Harvey Rexford Hitchcock sailed as a missionary with the Fifth Company of the American Board of Commissioners for Foreign Missions. They sailed aboard the Averick, leaving New Bedford, November 26, 1831 and arriving in Honolulu, May 17, 1832.
He was assigned to Molokai and established the first permanent Mission Station on the Island at Kaluaʻaha in 1832. Rebecca Hitchcock noted shortly after their arrival that there was not a foreigner on the island and no horses except for a lame one belonging to a chief. (Curtis)
Hitchcock preached his first sermon in Hawaiian the last week of September 1832 in the open air.
The Hawaiian Association, meeting in Lāhainā, Maui, on June 19, 1833, adopted a resolution stating: “Resolved that the native Hawaiian members of the Church resident at Kaluaʻaha, Molokai, be a particular Church with the Reverend Harvey Rexford Hitchcock as pastor.”
In the Molokai Station Report, Hitchcock wrote, “in about two months a meeting house was finished 30 feet by 120.” It was probably built of thatch. (HABS)
“There is a delightful cluster of shade trees before our door, which was formerly a favorite resort of the chiefs; and under it, for several successive weeks, we met for the worship … On our arrival, there was no house of any importance, and few of any kind in the vicinity.”
“During the year, however, many comfortable houses have been built, with sleeping apartments, and other accommodations which give to them an air of neatness and comfort hitherto unknown on the island.” (Smith; Missionary Herald)
In 1834, the Hitchcocks received additional help with the arrival of Rev and Mrs Lowell Smith (Smith was a college mate of Hitchcock – who arrived on the Sixth Company in 1833.)
The expanding mission was growing close to 500 members and two outstations, one in the east and one in the west, had been established.
In 1835, a second meeting house was of a more permanent nature, “The meeting house … has been completed. It is built of stone laid up in mud mixed with grass. The walls are three feet thick; It is 90 feet long and 42 wide and 12 feet high plastered and whitewashed outside an in.”
“The frame of the house is of the first rate. The thatching is of the leaf of the spiral pandanus, surmounted at the ends and ridgepole by a thick border of the ki leaf. The framework inside is concealed by large light-colored mats nailed to the underside of the beams, and the floor consists of a carpet of the same material. The pulpit is three feet high made perfectly plain.”
“The base is a block of masonry. It accommodates probably between 1,200 and 1,300 hearers. It could not have been built by contract for less than $2000 but has cost the mission little more than $100. It was dedicated December 6 when Mr. Richards preached … The house was crowded and hundreds could not get in.” (HABS)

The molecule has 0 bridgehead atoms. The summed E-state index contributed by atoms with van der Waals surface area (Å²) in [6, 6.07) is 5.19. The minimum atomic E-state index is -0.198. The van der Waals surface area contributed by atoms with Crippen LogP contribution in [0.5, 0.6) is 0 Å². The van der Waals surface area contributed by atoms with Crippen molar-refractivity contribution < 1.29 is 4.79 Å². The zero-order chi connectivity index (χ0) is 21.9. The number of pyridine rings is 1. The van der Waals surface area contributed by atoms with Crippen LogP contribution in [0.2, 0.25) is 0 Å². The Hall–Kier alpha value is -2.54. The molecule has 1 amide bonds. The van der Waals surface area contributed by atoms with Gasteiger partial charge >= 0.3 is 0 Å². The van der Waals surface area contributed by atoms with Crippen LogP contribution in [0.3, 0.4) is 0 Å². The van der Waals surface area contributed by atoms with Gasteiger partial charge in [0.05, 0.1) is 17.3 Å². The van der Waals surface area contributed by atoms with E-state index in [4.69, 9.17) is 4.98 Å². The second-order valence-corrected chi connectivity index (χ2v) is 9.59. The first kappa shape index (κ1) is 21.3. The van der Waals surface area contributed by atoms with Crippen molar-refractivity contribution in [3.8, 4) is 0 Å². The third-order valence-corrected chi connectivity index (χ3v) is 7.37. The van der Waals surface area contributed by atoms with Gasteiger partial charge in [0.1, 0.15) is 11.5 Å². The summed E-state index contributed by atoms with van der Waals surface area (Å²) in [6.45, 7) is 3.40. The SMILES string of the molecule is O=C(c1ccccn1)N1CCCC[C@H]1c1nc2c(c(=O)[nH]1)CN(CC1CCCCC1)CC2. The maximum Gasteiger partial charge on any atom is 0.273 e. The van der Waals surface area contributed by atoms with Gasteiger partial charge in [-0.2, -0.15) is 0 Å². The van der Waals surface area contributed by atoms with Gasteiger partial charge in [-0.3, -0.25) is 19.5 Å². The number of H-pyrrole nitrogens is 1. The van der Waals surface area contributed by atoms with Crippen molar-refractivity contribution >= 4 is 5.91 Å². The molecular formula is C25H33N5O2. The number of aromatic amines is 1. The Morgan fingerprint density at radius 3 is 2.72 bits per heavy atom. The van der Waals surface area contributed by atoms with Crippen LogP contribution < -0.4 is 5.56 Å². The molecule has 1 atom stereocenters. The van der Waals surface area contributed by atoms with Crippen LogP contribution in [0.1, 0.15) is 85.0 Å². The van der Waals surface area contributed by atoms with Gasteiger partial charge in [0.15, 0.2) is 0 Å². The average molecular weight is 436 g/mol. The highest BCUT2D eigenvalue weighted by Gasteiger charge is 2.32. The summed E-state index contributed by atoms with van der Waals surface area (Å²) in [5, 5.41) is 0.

By 1836 the membership of the church had increased to 655, then doubled by 1843. The need for a larger building and the probability that repairs on the 1835 building were imminent were reported in the Molokai Station Report which continued, “it (the new building) has been commenced and the stone work about 1/4 or a little more up.” This was the third and present church. (HABS)
In the mid-1840s, they were working on building a new church; “Our main work the past year has been the erection of a permanent house of worship … Preparing most of the timber and getting it onto the ground from the distance of ten miles or more, procuring many of the stones for building …”
It was dedicated on April 3, 1844; “The house has been completed nearly two months. It is 100 feet long by 50 broad outside; walls 2-1/2 feet thick and 18 feet high”.
“The thatching is pilimaoli. It leaks but little; has 4 doors three of which are 7 feet high and about as wide…” (Hitchcock; HABS) (In 1908, it was reportedly the largest building outside Honolulu.) (Hawaiian Evangelical Association, 1908)
The structure was constructed out of fieldstone, walls plastered on both sides. A double row of 14-inch wood columns with 17-inch wood beams supported the interior trusses, and matching columns were also added along each side wall. The interior was a single large open space with raised lectern and choir platform across the east end. (NPS)
Kaluaʻaha Church, known as the Mother Church on Molokai, is the oldest Congregational Church on the island. It is also one of the largest churches built in its time in Hawaiʻi.
The dilapidated condition of the church building was reported in 1897, but it appears that it was not re-roofed and replastered until 1899. After this there was apparently a period of “disuse” until 1908 as noted by the church report for that year.
“The installation of Rev. Isaac D. Iaea as pastor of the long vacant Kaluaʻaha Church was an occasion of great joy and satisfaction to the people of this sidetracked island. The fine old church was filled.” (Hawaiian Evangelical Association, 1908)
By 1917 the membership of the church had dropped to 60. Used off and on; modestly repaired, on May 15, 1967 the steeple, which had tilted for years, fell from its base to the ground. (Remnants of the church are still there; in 2009, a new roof was built inside the walls of the existing church.)